In a recent study entitled “Central Cholinergic Neurons Are Rapidly Recruited by Reinforcement Feedback” and published in Cell, Cold Spring Harbor Laboratory researchers found that cholinergic neurons play a key role in the response to unexpected triggers.
Cholinergic neurons are nerve cells which mainly use the neurotransmitter acetylcholine to transmit messages throughout the brain. They have been suggested to play a role in attention, arousal and learning mechanisms. Increasing interest in these neurons in recent years is justified by their link to age-related cognitive decline and neurodegeneration, as it occurs in Alzheimer’s disease, the most common form of dementia in the elderly characterized by cognitive and behavioral problems that gradually lead to behavior and personality changes, a decline in cognitive abilities and ultimately to severe loss of mental function. It has been reported that the dysfunction and loss of cholinergic neurons in the basal forebrain is among the earliest pathological events associated with Alzheimer’s disease.
The precise role of cholinergic neurons in behavior is, however, poorly elucidated, in part due to the technical difficulties to record them in vivo. “These are very, very, difficult-to-find neurons, and they form an incredibly important system in the brain,” explained the study’s senior author Dr. Adam Kepecs in a news release. “Until recently we didn’t have the techniques to approach this system with the precision required.”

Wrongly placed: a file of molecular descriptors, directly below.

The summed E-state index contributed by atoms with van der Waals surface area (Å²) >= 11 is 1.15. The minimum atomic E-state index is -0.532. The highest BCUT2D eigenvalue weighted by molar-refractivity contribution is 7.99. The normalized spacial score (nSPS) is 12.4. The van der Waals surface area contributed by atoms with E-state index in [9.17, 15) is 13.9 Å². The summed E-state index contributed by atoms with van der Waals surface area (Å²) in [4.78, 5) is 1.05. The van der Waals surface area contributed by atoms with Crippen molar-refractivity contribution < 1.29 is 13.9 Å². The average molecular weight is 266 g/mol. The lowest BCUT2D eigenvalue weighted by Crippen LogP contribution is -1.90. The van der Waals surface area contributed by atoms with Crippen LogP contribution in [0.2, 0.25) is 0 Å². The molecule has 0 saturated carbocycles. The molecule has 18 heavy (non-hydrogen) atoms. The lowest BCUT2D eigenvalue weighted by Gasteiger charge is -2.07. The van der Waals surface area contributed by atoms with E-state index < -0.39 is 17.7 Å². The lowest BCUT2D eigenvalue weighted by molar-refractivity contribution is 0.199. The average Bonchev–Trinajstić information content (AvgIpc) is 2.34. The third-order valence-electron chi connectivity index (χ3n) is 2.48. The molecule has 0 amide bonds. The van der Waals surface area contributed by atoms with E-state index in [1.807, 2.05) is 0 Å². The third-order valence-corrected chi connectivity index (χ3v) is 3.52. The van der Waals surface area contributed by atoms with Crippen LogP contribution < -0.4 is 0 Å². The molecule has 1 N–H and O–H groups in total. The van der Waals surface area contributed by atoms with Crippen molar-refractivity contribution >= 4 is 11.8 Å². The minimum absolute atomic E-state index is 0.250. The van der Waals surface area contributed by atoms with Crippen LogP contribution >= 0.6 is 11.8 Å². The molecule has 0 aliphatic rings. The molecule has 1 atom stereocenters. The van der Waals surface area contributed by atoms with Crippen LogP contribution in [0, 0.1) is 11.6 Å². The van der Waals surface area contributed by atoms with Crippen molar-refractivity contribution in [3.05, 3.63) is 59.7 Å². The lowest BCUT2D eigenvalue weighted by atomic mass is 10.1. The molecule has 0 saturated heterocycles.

Now, researchers were able to study the activity of cholinergic neurons for the first time through an optogenetic neuron identification technique where mouse neurons are genetically engineered to respond to light.
The team assessed the activity of cholinergic neurons in mice while the animals performed a sound detection task that required their constant attention. If the answer to the task was correct, mice were rewarded with a drop of water, whereas if the answer was incorrect they were “punished” with a mild puff of air to their face. Interestingly, researchers found that cholinergic neurons respond rapidly to reward and punishment with a remarkable precision, taking only a few thousandths-of-a-second.
The team created a computational model based on their experiments which showed that the modulation of the signal strength was correlated to the degree of surprise expressed by mice towards the reward or punishment. In other words, if mice knew that their response was correct, then the reward generated a weak signal because the animal was not surprised by the result; however, it the animal was unsure, the reward would be associated with a higher level of surprise, generating a stronger cholinergic signal.
“This suggests to us that it’s not really about punishment, per se, but it’s simply that punishment usually is more surprising,” explained Dr. Kepecs. “The fact that something is unexpected, and knowing the degree to which it is, is an obvious advantage to the individual”; an observation that may explain why these fast real-time alerts have evolved.
The research team concluded that cholinergic neurons in the basal forebrain can send a rapid message throughout the brain cortex informing of any surprising rewards or punishments. The authors believe that cholinergic signaling could be useful to enhance neuron plasticity, increasing the flexibility in neuronal connections involved in learning processes. The finding that cholinergic neurons play such a key role, together with the fact that they seem to be dysfunctional or lost in Alzheimer’s, may explain some of the cognitive and behavioral issues observed in patients with the disease.
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